Experiencing Refugee Life in Greece
by Elayne Clift

Writer Elayne Clift, right, with Yusra, a Syrian refugee pregnant with her second child, and her young son.

The call for volunteers posted to http://greecevol.info had my name written all over it. “Doulas Wanted,” it said. I had long wanted to go to Greece to do what I could for refugees there, and my hope was to bring to women refugees my experience as a doula and women’s health advocate. So I contacted the woman in Montreal, also a doula, who had posted the call on behalf of Birth Companions International (BCI), a small organization she had recently founded. Within a matter of months, I was in Thessaloniki, Greece’s second largest city, and Polycastro, a small town north of the city where the Nea Kavala Refugee Camp is run by the UN High Commission for Refugees (UNHCR).

Luckily, I had enticed a physician friend, Brigitte Dunais from France with whom I’d volunteered in Somaliland in 2011, to join me. Her language skills include fluent Greek, since she lives there part-time, and her medical expertise was bound to be useful. Looking back now, I can’t imagine going there without a companion.

I arrived two days ahead of Brigitte and was blessed with an Airbnb host, Panos, who proved to be a lifesaver. On my first day in the complex city, he agreed to help me find the apartment of the first pregnant woman I was to visit. Without him, I never would have found the place since Google maps were inaccurate and both paper maps and street names were written in miniscule Greek.

Panos and I managed to find Yusra, a Syrian refugee, after I picked up food staples to take to her. A sweet young woman of 19, she was seven months pregnant with her second child. Her husband and father-in-law were part of the family, which had resided in a camp for months before being moved to an apartment in the city while they awaited permanent relocation.

After the usual hospitality gestures, Yusra and I communicated through the translation program on her phone. It was challenging to get consistent information, but it seemed she wasn’t getting much prenatal care, so I was concerned when she reported headaches and fatigue, potential signs of preeclampsia (pregnancy-related high blood pressure).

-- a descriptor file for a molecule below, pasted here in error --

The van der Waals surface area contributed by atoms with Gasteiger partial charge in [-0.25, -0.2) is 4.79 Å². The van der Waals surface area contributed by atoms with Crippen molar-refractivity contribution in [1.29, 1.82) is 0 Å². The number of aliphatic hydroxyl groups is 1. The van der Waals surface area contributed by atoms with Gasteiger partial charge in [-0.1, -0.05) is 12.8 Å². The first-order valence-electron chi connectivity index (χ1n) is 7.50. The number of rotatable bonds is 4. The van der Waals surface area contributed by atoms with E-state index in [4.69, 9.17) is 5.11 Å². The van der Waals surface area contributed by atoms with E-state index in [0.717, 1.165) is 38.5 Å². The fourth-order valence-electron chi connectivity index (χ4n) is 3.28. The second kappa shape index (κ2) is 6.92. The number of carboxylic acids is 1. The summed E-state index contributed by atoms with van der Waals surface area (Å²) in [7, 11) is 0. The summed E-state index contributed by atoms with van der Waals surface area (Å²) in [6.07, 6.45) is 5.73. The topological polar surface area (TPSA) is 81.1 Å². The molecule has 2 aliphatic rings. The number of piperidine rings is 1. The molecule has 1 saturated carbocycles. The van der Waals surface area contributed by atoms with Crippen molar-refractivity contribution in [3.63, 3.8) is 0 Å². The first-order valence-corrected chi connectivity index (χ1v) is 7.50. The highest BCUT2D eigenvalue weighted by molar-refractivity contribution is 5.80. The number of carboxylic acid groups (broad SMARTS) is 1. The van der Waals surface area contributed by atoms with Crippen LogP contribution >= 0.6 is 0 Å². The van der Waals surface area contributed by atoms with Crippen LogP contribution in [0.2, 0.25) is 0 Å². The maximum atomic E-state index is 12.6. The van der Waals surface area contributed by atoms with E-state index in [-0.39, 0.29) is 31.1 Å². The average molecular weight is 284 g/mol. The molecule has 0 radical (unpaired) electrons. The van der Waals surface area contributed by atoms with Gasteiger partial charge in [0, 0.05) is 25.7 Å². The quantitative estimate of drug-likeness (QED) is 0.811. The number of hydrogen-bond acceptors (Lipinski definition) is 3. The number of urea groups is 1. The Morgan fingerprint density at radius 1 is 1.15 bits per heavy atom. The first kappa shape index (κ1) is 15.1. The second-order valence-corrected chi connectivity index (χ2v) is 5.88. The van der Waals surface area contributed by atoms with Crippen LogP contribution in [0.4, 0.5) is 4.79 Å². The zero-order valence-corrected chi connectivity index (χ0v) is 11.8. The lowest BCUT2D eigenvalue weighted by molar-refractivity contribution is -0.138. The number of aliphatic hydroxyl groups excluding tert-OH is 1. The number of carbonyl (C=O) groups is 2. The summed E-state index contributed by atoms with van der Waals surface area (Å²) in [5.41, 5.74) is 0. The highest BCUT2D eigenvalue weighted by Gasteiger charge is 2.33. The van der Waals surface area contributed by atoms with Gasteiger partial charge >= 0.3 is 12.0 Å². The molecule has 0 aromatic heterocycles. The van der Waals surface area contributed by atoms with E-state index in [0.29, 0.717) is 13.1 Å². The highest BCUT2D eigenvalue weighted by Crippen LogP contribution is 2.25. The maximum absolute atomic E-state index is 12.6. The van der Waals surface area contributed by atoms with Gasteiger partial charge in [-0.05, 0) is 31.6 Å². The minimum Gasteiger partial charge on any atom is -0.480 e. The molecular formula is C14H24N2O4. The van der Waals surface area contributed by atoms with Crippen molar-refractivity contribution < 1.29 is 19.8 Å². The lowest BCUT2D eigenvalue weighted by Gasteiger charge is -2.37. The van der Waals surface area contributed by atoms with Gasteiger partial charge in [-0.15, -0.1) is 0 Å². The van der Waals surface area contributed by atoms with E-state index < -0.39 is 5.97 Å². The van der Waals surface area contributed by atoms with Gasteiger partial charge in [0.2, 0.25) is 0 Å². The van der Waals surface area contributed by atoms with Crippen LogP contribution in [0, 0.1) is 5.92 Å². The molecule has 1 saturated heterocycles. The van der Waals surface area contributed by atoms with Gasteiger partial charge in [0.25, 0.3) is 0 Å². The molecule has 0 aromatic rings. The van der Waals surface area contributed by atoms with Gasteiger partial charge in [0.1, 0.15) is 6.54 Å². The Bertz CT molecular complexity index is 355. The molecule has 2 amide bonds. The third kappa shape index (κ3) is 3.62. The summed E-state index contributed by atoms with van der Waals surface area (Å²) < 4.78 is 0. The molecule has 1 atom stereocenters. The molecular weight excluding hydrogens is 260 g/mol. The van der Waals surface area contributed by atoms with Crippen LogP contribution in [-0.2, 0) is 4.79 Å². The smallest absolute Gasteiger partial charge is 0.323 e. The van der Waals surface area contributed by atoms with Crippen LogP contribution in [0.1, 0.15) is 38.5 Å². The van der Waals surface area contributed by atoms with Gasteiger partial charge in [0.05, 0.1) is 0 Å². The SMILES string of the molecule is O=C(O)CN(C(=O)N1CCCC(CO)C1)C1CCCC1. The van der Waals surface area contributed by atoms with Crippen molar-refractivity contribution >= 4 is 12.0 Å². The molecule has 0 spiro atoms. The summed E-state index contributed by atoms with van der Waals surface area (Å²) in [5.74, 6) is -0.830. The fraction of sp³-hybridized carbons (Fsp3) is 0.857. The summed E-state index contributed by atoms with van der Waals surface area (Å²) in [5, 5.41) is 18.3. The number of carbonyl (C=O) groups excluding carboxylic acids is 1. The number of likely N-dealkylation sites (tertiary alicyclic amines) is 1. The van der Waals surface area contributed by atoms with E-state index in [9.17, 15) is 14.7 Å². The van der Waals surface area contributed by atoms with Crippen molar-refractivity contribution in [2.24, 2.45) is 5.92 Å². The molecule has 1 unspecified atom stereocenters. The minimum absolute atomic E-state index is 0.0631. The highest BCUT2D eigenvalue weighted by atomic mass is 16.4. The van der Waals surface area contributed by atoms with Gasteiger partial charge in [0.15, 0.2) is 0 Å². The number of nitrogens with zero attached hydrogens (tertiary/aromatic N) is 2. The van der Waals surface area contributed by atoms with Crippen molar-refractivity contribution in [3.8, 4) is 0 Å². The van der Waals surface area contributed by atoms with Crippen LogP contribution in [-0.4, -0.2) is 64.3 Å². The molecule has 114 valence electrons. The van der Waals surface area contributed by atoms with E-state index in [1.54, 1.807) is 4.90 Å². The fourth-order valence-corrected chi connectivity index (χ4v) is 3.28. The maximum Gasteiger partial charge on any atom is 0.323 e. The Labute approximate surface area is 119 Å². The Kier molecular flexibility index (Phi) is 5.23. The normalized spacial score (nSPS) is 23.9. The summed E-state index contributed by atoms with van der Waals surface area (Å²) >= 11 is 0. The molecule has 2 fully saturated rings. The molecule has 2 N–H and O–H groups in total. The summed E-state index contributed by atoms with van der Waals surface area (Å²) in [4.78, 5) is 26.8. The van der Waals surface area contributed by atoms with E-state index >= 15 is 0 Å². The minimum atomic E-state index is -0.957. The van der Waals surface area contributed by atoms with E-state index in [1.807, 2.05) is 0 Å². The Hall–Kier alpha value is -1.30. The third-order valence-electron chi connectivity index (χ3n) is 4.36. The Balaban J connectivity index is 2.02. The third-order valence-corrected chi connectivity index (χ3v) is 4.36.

A few days later Brigitte and I went back to see Yusra, who was complaining of a painful vaginal infection. Brigitte checked her blood pressure, did a urinalysis, and listened to the baby’s heartbeat. All seemed to be well. We set up a follow-up appointment for her and bought medication for her infection. While we were there, a representative of the social service agency that was helping the family arrived because the family had not received their monthly fund allocation provided by UNHCR and their bank account was empty. This is not an unusual situation. There is a great deal of crisis management in working with refugees, we quickly learned, and these people truly live on the edge.

We had two visits that day. The other one was with Aman and her family. Aman and her husband, toddler, and six-month old baby shared an apartment with her husband’s sister-in-law, her toddler, and her husband’s parents. The brother of Aman’s husband was in Germany where the family hoped to reunite with him soon.

A happy Syrian child moves on after years living in refugee camps.

They were a lovely family who had endured a boat crossing and 15 months in a refugee camp, living in a tent during the cold winter. They were gracious, serving us coffee, then mocha frappes, and inviting us to lunch. Happily, there was no obvious need in this close-knit family, who are among the lucky ones with the means to make their way to Europe.

Our work that first day felt worthwhile and good. We had brought not only goods and services but friendship, understanding, and love to people for whom I felt a deep affection. Their feelings for us derived, I think, from their sense of being heard, believed, and helped.

The next day we drove north to Polycastro where we met our next landlord, Veronica. She rents a large, sparsely furnished apartment to another volunteer, an airline stewardess based in Germany who, when she isn’t flying, works in Polycastro independently but who has ties to BCI. The stewardess regularly shares her place with other volunteers.

We first visited a couple from the Congo, Fanny and Arnold, whom we had to meet at the camp gate: since BCI is not formally registered with UNHCR, we couldn’t enter the camp. A young couple, well educated and regal, they were expecting their first child. Fanny, with her twisted curls, which, we were told, take 12 hours to arrange, looked like a queen. Over coffee at the local hotel, they shared their story with us and showed us pictures of the appalling tent conditions they had suffered through during winter on the island of Lesbos before being relocated to Nea Kavala camp.